The influence of chelating agents upon the dissimilatory reduction of Fe(III) by Shewanella putrefaciens. Part 2. Oxo- and hydroxo-bridged polynuclear Fe(III) complexes

Dobbin, Paul S., Requena Burmeister, Laura M., Heath, Sarah L., Powell, Anne K., McEwan, Alastair G. and Richardson, David J. ORCID: (1996) The influence of chelating agents upon the dissimilatory reduction of Fe(III) by Shewanella putrefaciens. Part 2. Oxo- and hydroxo-bridged polynuclear Fe(III) complexes. BioMetals, 9 (3). pp. 291-301. ISSN 0966-0844

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The susceptibility to dissimilatory reduction of polynuclear oxo- and hydroxo-bridged Fe(m) complexes by Shewanella putrefaciens intact cells and membranes has been investigated. These complexes were ligated by the potential tetradentates heidi (H3heidi = N-(2-hydroxyethyl)iminodiacetic acid) or nta (H3nta = nitrilotriacetic acid), or the potential tridentate ida (H2ida = iminodiacetic acid). A number of defined small complexes with varied nuclearity and solubility properties were employed, as well as undefined species prepared by mixing different molar ratios of ida or heidi : Fe(III) in solution. The rates of Fe(III) reduction determined by an assay for Fe(II) formation with ferrozine were validated by monitoring c-type cytochrome oxidation and re-reduction associated with electron transport. For the undefined Fe(III)) polymeric species, reduction rates in whole cells and membranes were considerably faster in the presence of heidi compared to ida. This is believed to result from generally smaller and more reactive clusters forming with heidi as a consequence of the alkoxo function of this ligand being able to bridge between Fe(III) nuclei, with access to an Fe(III)) reductase located at the cytoplasmic membrane being of some importance. The increases in reduction rates of the undefined ida species with Fe(III) using membranes relative to whole cells reinforce such a view. Using soluble synthetic Fe(III) clusters, slow reduction was noted for an ore-bridged dimer coordinatively saturated with ida and featuring unligated carboxylates. This suggests that sterically hindering the cation can influence enzyme action. A heidi dimer and a heidi multimer (17 or 19 Fe(III)) nuclei), which are both of poor solubility, were found to be reduced by whole cells, but dissimilation rates increased markedly using membranes. These data suggest that Fe(III) reductase activity may be located at both the outer membrane and the cytoplasmic membrane of S. putrefaciens. Slower reduction of the heidi multimer relative to the heidi dimer reflects the presence of a central hydroxo(oxo)-bridged core containing nine Fe(III) nuclei within the former cluster. This unit is a poor substrate for dissimilation, owing to the fact that the Fe(III)) is not ligated by aminocarboxylate. The faster reduction noted for the heidi dimer in membranes than for a soluble ida monomer suggests that the presence of ligating water molecules may relieve steric hindrance to enzyme attack. Furthermore, reduction of an insoluble oxo-bridged nta dimer featuring ligating water molecules in intact cells was faster than that of a soluble monomer coordinatively saturated by nta and possessing an unligated carboxylate. This suggests that steric factors may override solubility considerations with respect to the susceptibility to reduction of certain Fe(III) complexes by the bacterium.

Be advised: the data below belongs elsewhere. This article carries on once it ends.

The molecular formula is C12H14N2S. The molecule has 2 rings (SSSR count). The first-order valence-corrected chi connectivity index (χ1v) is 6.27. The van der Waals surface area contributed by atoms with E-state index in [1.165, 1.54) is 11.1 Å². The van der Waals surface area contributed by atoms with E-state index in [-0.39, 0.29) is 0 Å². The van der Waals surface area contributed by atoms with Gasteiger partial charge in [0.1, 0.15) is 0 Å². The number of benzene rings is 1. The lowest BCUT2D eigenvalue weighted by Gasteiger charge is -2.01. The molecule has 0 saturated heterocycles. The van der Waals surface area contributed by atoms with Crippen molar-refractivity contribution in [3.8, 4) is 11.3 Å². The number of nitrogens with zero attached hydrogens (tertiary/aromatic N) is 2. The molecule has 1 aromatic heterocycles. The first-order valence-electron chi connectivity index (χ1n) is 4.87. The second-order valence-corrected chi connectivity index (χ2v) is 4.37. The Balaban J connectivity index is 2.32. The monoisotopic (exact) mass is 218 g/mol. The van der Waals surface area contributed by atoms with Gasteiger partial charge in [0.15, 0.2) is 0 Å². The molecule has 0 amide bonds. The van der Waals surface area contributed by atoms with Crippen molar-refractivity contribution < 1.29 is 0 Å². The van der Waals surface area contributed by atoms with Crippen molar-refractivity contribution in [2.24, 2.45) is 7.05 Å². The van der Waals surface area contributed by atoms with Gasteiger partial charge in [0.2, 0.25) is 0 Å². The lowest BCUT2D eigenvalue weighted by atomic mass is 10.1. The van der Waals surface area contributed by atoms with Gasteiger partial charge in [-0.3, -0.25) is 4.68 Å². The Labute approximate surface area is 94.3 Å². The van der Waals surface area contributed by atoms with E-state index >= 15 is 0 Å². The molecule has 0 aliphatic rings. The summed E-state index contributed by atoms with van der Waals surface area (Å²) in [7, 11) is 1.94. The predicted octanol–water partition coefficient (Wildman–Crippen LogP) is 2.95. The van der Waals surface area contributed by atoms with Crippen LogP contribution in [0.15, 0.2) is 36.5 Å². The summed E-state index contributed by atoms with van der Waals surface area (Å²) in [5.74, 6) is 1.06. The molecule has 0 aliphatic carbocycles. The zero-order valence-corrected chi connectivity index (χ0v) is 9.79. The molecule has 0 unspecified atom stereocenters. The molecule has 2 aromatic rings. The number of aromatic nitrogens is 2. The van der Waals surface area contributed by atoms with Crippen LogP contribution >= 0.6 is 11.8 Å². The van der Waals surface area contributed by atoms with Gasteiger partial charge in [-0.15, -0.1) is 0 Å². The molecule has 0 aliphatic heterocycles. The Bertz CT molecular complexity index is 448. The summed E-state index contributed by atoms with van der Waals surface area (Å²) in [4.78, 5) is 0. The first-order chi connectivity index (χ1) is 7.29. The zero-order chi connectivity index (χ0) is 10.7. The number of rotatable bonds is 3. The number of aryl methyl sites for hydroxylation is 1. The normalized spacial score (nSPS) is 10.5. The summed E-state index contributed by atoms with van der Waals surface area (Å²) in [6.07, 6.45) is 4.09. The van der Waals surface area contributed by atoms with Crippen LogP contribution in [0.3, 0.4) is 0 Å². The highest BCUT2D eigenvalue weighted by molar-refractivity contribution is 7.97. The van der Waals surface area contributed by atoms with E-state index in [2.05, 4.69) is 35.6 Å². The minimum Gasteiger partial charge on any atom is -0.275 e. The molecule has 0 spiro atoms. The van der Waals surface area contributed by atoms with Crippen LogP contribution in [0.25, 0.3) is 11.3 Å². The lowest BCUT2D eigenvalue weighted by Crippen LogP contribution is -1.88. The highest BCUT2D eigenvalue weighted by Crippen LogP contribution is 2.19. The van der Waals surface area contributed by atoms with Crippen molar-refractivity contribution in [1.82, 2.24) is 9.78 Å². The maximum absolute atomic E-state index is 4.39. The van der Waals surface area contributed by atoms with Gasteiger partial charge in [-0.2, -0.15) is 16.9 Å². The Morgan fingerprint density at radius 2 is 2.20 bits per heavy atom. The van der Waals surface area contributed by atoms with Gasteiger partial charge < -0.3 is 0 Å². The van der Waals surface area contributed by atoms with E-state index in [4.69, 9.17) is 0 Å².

Item Type: Article
Uncontrolled Keywords: dissimilatory fe(iii) reduction,membrane-bound fe(iii) reductase,polynuclear fe(iii) complexes,shewanella putrefaciens,biomaterials,biochemistry, genetics and molecular biology(all),agricultural and biological sciences(all),metals and alloys ,/dk/atira/pure/subjectarea/asjc/2500/2502
Faculty \ School:
Faculty of Science > School of Biological Sciences
UEA Research Groups: Faculty of Science > Research Groups > Organisms and the Environment
Faculty of Science > Research Groups > Molecular Microbiology
Faculty of Science > Research Centres > Centre for Molecular and Structural Biochemistry
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Depositing User: LivePure Connector
Date Deposited: 14 Jul 2022 16:31
Last Modified: 15 May 2023 00:54
DOI: 10.1007/BF00817930

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